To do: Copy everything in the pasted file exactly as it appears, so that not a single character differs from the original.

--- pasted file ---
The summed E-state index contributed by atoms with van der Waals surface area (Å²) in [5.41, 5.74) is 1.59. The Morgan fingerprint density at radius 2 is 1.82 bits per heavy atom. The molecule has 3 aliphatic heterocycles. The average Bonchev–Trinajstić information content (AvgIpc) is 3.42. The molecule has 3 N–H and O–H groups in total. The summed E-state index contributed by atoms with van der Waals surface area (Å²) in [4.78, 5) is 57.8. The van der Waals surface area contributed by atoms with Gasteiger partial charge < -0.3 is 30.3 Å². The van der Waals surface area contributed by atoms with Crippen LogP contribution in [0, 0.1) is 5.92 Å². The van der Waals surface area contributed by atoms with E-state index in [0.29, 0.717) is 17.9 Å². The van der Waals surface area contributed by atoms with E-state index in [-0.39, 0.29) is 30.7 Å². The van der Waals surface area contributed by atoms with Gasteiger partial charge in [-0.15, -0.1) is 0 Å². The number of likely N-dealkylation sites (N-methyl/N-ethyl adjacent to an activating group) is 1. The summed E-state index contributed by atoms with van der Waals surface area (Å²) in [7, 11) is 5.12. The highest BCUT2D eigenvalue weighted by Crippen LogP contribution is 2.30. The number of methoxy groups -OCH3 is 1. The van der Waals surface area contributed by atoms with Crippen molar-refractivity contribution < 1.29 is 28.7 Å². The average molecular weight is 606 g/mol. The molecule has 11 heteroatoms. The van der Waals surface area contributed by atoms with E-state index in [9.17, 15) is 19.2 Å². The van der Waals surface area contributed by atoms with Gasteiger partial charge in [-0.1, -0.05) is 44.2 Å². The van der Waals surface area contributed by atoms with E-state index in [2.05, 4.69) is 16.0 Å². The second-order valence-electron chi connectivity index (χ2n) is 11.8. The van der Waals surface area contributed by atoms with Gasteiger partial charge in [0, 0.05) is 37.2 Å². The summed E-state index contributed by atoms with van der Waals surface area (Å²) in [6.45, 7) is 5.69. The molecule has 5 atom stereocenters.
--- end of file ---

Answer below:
The summed E-state index contributed by atoms with van der Waals surface area (Å²) in [5.41, 5.74) is 1.59. The Morgan fingerprint density at radius 2 is 1.82 bits per heavy atom. The molecule has 3 aliphatic heterocycles. The average Bonchev–Trinajstić information content (AvgIpc) is 3.42. The molecule has 3 N–H and O–H groups in total. The summed E-state index contributed by atoms with van der Waals surface area (Å²) in [4.78, 5) is 57.8. The van der Waals surface area contributed by atoms with Gasteiger partial charge < -0.3 is 30.3 Å². The van der Waals surface area contributed by atoms with Crippen LogP contribution in [0, 0.1) is 5.92 Å². The van der Waals surface area contributed by atoms with E-state index in [0.29, 0.717) is 17.9 Å². The van der Waals surface area contributed by atoms with E-state index in [-0.39, 0.29) is 30.7 Å². The van der Waals surface area contributed by atoms with Gasteiger partial charge in [-0.15, -0.1) is 0 Å². The number of likely N-dealkylation sites (N-methyl/N-ethyl adjacent to an activating group) is 1. The summed E-state index contributed by atoms with van der Waals surface area (Å²) in [7, 11) is 5.12. The highest BCUT2D eigenvalue weighted by Crippen LogP contribution is 2.30. The number of methoxy groups -OCH3 is 1. The van der Waals surface area contributed by atoms with Crippen molar-refractivity contribution < 1.29 is 28.7 Å². The average molecular weight is 606 g/mol. The molecule has 11 heteroatoms. The van der Waals surface area contributed by atoms with E-state index in [9.17, 15) is 19.2 Å². The van der Waals surface area contributed by atoms with Gasteiger partial charge in [-0.1, -0.05) is 44.2 Å². The van der Waals surface area contributed by atoms with E-state index in [2.05, 4.69) is 16.0 Å². The second-order valence-electron chi connectivity index (χ2n) is 11.8. The van der Waals surface area contributed by atoms with Gasteiger partial charge in [0, 0.05) is 37.2 Å². The summed E-state index contributed by atoms with van der Waals surface area (Å²) in [6.45, 7) is 5.69. The molecule has 5 atom stereocenters.